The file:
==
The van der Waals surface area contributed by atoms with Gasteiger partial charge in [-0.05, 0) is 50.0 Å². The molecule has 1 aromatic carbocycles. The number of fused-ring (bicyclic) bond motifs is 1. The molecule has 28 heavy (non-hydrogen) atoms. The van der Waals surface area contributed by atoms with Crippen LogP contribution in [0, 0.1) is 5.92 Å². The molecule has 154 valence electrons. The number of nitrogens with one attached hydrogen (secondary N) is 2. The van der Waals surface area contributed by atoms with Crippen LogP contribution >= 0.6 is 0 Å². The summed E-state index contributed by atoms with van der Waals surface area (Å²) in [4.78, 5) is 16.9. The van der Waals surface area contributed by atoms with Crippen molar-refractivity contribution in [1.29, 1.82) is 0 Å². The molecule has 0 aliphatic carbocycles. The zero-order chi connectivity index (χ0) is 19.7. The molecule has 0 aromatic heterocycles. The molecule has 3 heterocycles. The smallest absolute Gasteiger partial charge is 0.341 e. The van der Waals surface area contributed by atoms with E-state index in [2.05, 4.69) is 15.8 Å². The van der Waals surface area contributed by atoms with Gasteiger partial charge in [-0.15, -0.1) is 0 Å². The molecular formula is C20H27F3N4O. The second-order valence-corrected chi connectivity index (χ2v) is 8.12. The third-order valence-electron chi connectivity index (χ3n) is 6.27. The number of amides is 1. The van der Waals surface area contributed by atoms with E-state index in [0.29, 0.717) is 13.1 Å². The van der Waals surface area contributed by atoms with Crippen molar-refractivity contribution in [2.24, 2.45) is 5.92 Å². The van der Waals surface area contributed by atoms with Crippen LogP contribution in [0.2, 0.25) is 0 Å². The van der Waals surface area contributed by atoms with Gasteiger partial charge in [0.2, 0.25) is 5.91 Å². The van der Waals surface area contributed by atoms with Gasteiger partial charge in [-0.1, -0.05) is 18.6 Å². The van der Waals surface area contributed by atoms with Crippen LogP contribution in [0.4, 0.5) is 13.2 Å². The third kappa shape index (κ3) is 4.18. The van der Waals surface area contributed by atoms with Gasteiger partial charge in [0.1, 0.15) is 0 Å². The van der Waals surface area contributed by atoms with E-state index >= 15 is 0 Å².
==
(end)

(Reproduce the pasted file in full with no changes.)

The van der Waals surface area contributed by atoms with Gasteiger partial charge in [-0.05, 0) is 50.0 Å². The molecule has 1 aromatic carbocycles. The number of fused-ring (bicyclic) bond motifs is 1. The molecule has 28 heavy (non-hydrogen) atoms. The van der Waals surface area contributed by atoms with Crippen LogP contribution in [0, 0.1) is 5.92 Å². The molecule has 154 valence electrons. The number of nitrogens with one attached hydrogen (secondary N) is 2. The van der Waals surface area contributed by atoms with Crippen LogP contribution >= 0.6 is 0 Å². The summed E-state index contributed by atoms with van der Waals surface area (Å²) in [4.78, 5) is 16.9. The van der Waals surface area contributed by atoms with Crippen molar-refractivity contribution in [1.29, 1.82) is 0 Å². The molecule has 0 aliphatic carbocycles. The zero-order chi connectivity index (χ0) is 19.7. The molecule has 0 aromatic heterocycles. The molecule has 3 heterocycles. The smallest absolute Gasteiger partial charge is 0.341 e. The van der Waals surface area contributed by atoms with E-state index in [2.05, 4.69) is 15.8 Å². The van der Waals surface area contributed by atoms with Gasteiger partial charge in [-0.15, -0.1) is 0 Å². The molecular formula is C20H27F3N4O. The second-order valence-corrected chi connectivity index (χ2v) is 8.12. The third-order valence-electron chi connectivity index (χ3n) is 6.27. The number of amides is 1. The van der Waals surface area contributed by atoms with E-state index in [0.29, 0.717) is 13.1 Å². The van der Waals surface area contributed by atoms with Crippen molar-refractivity contribution in [2.24, 2.45) is 5.92 Å². The van der Waals surface area contributed by atoms with Crippen LogP contribution in [0.2, 0.25) is 0 Å². The van der Waals surface area contributed by atoms with Gasteiger partial charge in [0.2, 0.25) is 5.91 Å². The van der Waals surface area contributed by atoms with Gasteiger partial charge in [-0.1, -0.05) is 18.6 Å². The van der Waals surface area contributed by atoms with Crippen LogP contribution in [0.4, 0.5) is 13.2 Å². The third kappa shape index (κ3) is 4.18. The van der Waals surface area contributed by atoms with Gasteiger partial charge in [0.1, 0.15) is 0 Å². The van der Waals surface area contributed by atoms with E-state index >= 15 is 0 Å².